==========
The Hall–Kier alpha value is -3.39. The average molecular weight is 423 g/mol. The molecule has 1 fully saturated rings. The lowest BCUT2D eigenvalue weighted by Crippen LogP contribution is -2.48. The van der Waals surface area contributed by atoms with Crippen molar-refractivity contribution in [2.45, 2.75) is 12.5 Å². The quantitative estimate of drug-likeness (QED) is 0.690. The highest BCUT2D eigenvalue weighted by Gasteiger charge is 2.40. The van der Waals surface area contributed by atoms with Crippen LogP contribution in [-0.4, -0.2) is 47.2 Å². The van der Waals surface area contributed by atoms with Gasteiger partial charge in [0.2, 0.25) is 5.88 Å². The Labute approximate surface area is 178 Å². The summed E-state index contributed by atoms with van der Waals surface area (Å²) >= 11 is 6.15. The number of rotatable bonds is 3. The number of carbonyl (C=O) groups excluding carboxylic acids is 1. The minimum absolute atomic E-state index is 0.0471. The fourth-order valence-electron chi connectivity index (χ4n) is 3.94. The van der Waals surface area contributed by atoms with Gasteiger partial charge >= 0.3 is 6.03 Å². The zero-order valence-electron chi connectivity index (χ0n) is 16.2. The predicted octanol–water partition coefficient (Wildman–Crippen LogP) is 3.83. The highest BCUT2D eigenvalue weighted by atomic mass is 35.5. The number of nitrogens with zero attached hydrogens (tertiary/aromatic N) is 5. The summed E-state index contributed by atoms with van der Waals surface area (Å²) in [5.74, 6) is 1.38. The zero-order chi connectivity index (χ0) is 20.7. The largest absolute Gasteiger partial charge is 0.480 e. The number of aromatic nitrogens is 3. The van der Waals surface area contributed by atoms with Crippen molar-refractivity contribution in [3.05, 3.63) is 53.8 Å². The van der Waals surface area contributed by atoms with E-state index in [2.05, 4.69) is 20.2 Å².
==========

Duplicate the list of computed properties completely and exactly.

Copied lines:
The Hall–Kier alpha value is -3.39. The average molecular weight is 423 g/mol. The molecule has 1 fully saturated rings. The lowest BCUT2D eigenvalue weighted by Crippen LogP contribution is -2.48. The van der Waals surface area contributed by atoms with Crippen molar-refractivity contribution in [2.45, 2.75) is 12.5 Å². The quantitative estimate of drug-likeness (QED) is 0.690. The highest BCUT2D eigenvalue weighted by Gasteiger charge is 2.40. The van der Waals surface area contributed by atoms with Crippen LogP contribution in [-0.4, -0.2) is 47.2 Å². The van der Waals surface area contributed by atoms with Gasteiger partial charge in [0.2, 0.25) is 5.88 Å². The Labute approximate surface area is 178 Å². The summed E-state index contributed by atoms with van der Waals surface area (Å²) >= 11 is 6.15. The number of rotatable bonds is 3. The number of carbonyl (C=O) groups excluding carboxylic acids is 1. The minimum absolute atomic E-state index is 0.0471. The fourth-order valence-electron chi connectivity index (χ4n) is 3.94. The van der Waals surface area contributed by atoms with Gasteiger partial charge >= 0.3 is 6.03 Å². The zero-order valence-electron chi connectivity index (χ0n) is 16.2. The predicted octanol–water partition coefficient (Wildman–Crippen LogP) is 3.83. The highest BCUT2D eigenvalue weighted by atomic mass is 35.5. The number of nitrogens with zero attached hydrogens (tertiary/aromatic N) is 5. The summed E-state index contributed by atoms with van der Waals surface area (Å²) in [5.74, 6) is 1.38. The zero-order chi connectivity index (χ0) is 20.7. The largest absolute Gasteiger partial charge is 0.480 e. The number of aromatic nitrogens is 3. The van der Waals surface area contributed by atoms with Crippen molar-refractivity contribution in [3.05, 3.63) is 53.8 Å². The van der Waals surface area contributed by atoms with E-state index in [2.05, 4.69) is 20.2 Å².